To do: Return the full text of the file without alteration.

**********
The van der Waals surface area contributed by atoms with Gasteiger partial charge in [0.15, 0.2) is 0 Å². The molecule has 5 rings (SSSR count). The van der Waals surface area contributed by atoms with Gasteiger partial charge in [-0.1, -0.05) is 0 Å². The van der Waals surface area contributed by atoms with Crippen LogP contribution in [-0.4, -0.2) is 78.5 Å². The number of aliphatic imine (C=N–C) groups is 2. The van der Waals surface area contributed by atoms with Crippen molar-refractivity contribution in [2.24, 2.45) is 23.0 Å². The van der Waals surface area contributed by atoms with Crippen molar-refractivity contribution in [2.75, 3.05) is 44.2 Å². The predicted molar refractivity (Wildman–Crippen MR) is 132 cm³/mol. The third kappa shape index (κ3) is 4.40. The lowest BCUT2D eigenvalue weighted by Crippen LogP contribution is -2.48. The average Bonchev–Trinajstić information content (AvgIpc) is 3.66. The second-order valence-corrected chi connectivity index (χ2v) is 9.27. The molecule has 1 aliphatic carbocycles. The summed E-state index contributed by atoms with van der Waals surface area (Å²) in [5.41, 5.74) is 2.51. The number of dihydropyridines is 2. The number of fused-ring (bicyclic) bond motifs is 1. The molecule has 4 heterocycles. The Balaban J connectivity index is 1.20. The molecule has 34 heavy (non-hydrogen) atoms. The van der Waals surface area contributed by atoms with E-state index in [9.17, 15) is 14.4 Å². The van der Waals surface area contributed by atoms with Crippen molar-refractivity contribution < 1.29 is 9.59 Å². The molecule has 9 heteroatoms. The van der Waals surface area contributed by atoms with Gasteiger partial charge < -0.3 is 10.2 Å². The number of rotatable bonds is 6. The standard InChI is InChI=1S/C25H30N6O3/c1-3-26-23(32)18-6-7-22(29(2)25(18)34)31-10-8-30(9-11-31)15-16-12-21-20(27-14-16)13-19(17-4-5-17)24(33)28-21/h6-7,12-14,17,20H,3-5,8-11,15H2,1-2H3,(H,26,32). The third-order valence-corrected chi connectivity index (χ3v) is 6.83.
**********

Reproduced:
The van der Waals surface area contributed by atoms with Gasteiger partial charge in [0.15, 0.2) is 0 Å². The molecule has 5 rings (SSSR count). The van der Waals surface area contributed by atoms with Gasteiger partial charge in [-0.1, -0.05) is 0 Å². The van der Waals surface area contributed by atoms with Crippen LogP contribution in [-0.4, -0.2) is 78.5 Å². The number of aliphatic imine (C=N–C) groups is 2. The van der Waals surface area contributed by atoms with Crippen molar-refractivity contribution in [2.24, 2.45) is 23.0 Å². The van der Waals surface area contributed by atoms with Crippen molar-refractivity contribution in [2.75, 3.05) is 44.2 Å². The predicted molar refractivity (Wildman–Crippen MR) is 132 cm³/mol. The third kappa shape index (κ3) is 4.40. The lowest BCUT2D eigenvalue weighted by Crippen LogP contribution is -2.48. The average Bonchev–Trinajstić information content (AvgIpc) is 3.66. The second-order valence-corrected chi connectivity index (χ2v) is 9.27. The molecule has 1 aliphatic carbocycles. The summed E-state index contributed by atoms with van der Waals surface area (Å²) in [5.41, 5.74) is 2.51. The number of dihydropyridines is 2. The number of fused-ring (bicyclic) bond motifs is 1. The molecule has 4 heterocycles. The Balaban J connectivity index is 1.20. The molecule has 34 heavy (non-hydrogen) atoms. The van der Waals surface area contributed by atoms with E-state index in [9.17, 15) is 14.4 Å². The van der Waals surface area contributed by atoms with Crippen molar-refractivity contribution < 1.29 is 9.59 Å². The molecule has 9 heteroatoms. The van der Waals surface area contributed by atoms with Gasteiger partial charge < -0.3 is 10.2 Å². The number of rotatable bonds is 6. The standard InChI is InChI=1S/C25H30N6O3/c1-3-26-23(32)18-6-7-22(29(2)25(18)34)31-10-8-30(9-11-31)15-16-12-21-20(27-14-16)13-19(17-4-5-17)24(33)28-21/h6-7,12-14,17,20H,3-5,8-11,15H2,1-2H3,(H,26,32). The third-order valence-corrected chi connectivity index (χ3v) is 6.83.